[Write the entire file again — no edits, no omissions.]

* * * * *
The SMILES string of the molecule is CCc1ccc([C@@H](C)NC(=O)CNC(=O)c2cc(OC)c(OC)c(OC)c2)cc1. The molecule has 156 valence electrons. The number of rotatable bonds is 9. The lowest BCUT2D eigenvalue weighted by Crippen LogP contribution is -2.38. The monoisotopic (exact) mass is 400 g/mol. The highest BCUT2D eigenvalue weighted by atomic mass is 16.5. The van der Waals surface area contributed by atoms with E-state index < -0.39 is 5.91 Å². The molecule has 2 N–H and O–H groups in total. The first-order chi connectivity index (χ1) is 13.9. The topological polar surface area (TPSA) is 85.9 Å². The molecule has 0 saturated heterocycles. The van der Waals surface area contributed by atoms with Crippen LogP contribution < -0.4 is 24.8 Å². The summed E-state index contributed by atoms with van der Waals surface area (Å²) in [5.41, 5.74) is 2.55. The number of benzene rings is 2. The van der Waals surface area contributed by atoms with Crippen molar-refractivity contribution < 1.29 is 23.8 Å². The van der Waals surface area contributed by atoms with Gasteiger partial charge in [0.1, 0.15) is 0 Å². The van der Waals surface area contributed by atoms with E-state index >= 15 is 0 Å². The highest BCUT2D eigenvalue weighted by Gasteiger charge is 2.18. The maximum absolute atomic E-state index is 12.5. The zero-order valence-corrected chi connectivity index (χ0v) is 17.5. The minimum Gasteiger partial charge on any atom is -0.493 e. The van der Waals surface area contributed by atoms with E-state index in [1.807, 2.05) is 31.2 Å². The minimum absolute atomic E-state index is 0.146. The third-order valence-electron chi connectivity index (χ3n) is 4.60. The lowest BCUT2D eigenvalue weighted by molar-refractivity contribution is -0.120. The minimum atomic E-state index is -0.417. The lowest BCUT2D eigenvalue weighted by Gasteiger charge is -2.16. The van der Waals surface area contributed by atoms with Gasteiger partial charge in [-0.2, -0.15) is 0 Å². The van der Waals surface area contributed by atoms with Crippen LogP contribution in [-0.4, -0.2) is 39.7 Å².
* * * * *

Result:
The SMILES string of the molecule is CCc1ccc([C@@H](C)NC(=O)CNC(=O)c2cc(OC)c(OC)c(OC)c2)cc1. The molecule has 156 valence electrons. The number of rotatable bonds is 9. The lowest BCUT2D eigenvalue weighted by Crippen LogP contribution is -2.38. The monoisotopic (exact) mass is 400 g/mol. The highest BCUT2D eigenvalue weighted by atomic mass is 16.5. The van der Waals surface area contributed by atoms with E-state index < -0.39 is 5.91 Å². The molecule has 2 N–H and O–H groups in total. The first-order chi connectivity index (χ1) is 13.9. The topological polar surface area (TPSA) is 85.9 Å². The molecule has 0 saturated heterocycles. The van der Waals surface area contributed by atoms with Crippen LogP contribution < -0.4 is 24.8 Å². The summed E-state index contributed by atoms with van der Waals surface area (Å²) in [5.41, 5.74) is 2.55. The number of benzene rings is 2. The van der Waals surface area contributed by atoms with Crippen molar-refractivity contribution < 1.29 is 23.8 Å². The van der Waals surface area contributed by atoms with Gasteiger partial charge in [0.1, 0.15) is 0 Å². The van der Waals surface area contributed by atoms with E-state index >= 15 is 0 Å². The highest BCUT2D eigenvalue weighted by Gasteiger charge is 2.18. The maximum absolute atomic E-state index is 12.5. The zero-order valence-corrected chi connectivity index (χ0v) is 17.5. The minimum Gasteiger partial charge on any atom is -0.493 e. The van der Waals surface area contributed by atoms with E-state index in [1.807, 2.05) is 31.2 Å². The minimum absolute atomic E-state index is 0.146. The third-order valence-electron chi connectivity index (χ3n) is 4.60. The lowest BCUT2D eigenvalue weighted by molar-refractivity contribution is -0.120. The minimum atomic E-state index is -0.417. The lowest BCUT2D eigenvalue weighted by Gasteiger charge is -2.16. The van der Waals surface area contributed by atoms with Gasteiger partial charge in [-0.2, -0.15) is 0 Å². The van der Waals surface area contributed by atoms with Crippen LogP contribution in [-0.4, -0.2) is 39.7 Å².